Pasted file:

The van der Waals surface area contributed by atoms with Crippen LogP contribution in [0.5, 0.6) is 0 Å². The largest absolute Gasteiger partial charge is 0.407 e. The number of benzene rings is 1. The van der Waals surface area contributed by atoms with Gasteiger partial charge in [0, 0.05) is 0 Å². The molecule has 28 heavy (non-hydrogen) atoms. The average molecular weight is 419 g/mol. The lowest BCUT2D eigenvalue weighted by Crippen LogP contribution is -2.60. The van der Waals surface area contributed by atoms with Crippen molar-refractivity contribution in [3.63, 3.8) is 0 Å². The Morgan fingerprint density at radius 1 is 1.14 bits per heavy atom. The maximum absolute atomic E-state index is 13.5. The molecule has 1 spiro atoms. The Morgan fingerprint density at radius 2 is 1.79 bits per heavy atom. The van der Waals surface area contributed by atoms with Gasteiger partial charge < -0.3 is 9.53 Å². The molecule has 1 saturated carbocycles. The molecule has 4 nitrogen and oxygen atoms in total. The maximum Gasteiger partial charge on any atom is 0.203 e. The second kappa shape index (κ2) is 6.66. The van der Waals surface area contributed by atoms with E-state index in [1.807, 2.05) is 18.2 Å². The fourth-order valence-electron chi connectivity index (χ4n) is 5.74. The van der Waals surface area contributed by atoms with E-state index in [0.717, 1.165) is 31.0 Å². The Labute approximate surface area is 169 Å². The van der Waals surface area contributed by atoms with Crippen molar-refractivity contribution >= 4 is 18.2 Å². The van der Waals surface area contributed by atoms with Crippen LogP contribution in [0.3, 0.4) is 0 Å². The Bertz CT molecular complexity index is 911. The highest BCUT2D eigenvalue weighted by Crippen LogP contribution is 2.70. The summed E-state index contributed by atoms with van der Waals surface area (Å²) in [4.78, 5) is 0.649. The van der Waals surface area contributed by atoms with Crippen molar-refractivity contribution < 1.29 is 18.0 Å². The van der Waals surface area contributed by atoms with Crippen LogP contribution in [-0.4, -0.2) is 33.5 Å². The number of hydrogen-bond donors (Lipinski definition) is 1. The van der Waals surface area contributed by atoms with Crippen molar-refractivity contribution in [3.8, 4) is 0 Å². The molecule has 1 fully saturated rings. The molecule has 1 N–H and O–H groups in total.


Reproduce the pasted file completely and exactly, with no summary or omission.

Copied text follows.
The van der Waals surface area contributed by atoms with Crippen LogP contribution in [0.5, 0.6) is 0 Å². The largest absolute Gasteiger partial charge is 0.407 e. The number of benzene rings is 1. The van der Waals surface area contributed by atoms with Gasteiger partial charge in [0, 0.05) is 0 Å². The molecule has 28 heavy (non-hydrogen) atoms. The average molecular weight is 419 g/mol. The lowest BCUT2D eigenvalue weighted by Crippen LogP contribution is -2.60. The van der Waals surface area contributed by atoms with Crippen molar-refractivity contribution in [3.63, 3.8) is 0 Å². The Morgan fingerprint density at radius 1 is 1.14 bits per heavy atom. The maximum absolute atomic E-state index is 13.5. The molecule has 1 spiro atoms. The Morgan fingerprint density at radius 2 is 1.79 bits per heavy atom. The van der Waals surface area contributed by atoms with Gasteiger partial charge < -0.3 is 9.53 Å². The molecule has 1 saturated carbocycles. The molecule has 4 nitrogen and oxygen atoms in total. The maximum Gasteiger partial charge on any atom is 0.203 e. The second kappa shape index (κ2) is 6.66. The van der Waals surface area contributed by atoms with E-state index in [1.807, 2.05) is 18.2 Å². The fourth-order valence-electron chi connectivity index (χ4n) is 5.74. The van der Waals surface area contributed by atoms with E-state index in [0.717, 1.165) is 31.0 Å². The Labute approximate surface area is 169 Å². The van der Waals surface area contributed by atoms with Crippen molar-refractivity contribution >= 4 is 18.2 Å². The van der Waals surface area contributed by atoms with Crippen LogP contribution in [0.3, 0.4) is 0 Å². The Bertz CT molecular complexity index is 911. The highest BCUT2D eigenvalue weighted by Crippen LogP contribution is 2.70. The summed E-state index contributed by atoms with van der Waals surface area (Å²) in [4.78, 5) is 0.649. The van der Waals surface area contributed by atoms with Crippen molar-refractivity contribution < 1.29 is 18.0 Å². The van der Waals surface area contributed by atoms with Crippen LogP contribution in [-0.4, -0.2) is 33.5 Å². The number of hydrogen-bond donors (Lipinski definition) is 1. The van der Waals surface area contributed by atoms with Crippen molar-refractivity contribution in [3.8, 4) is 0 Å². The molecule has 1 fully saturated rings. The molecule has 1 N–H and O–H groups in total.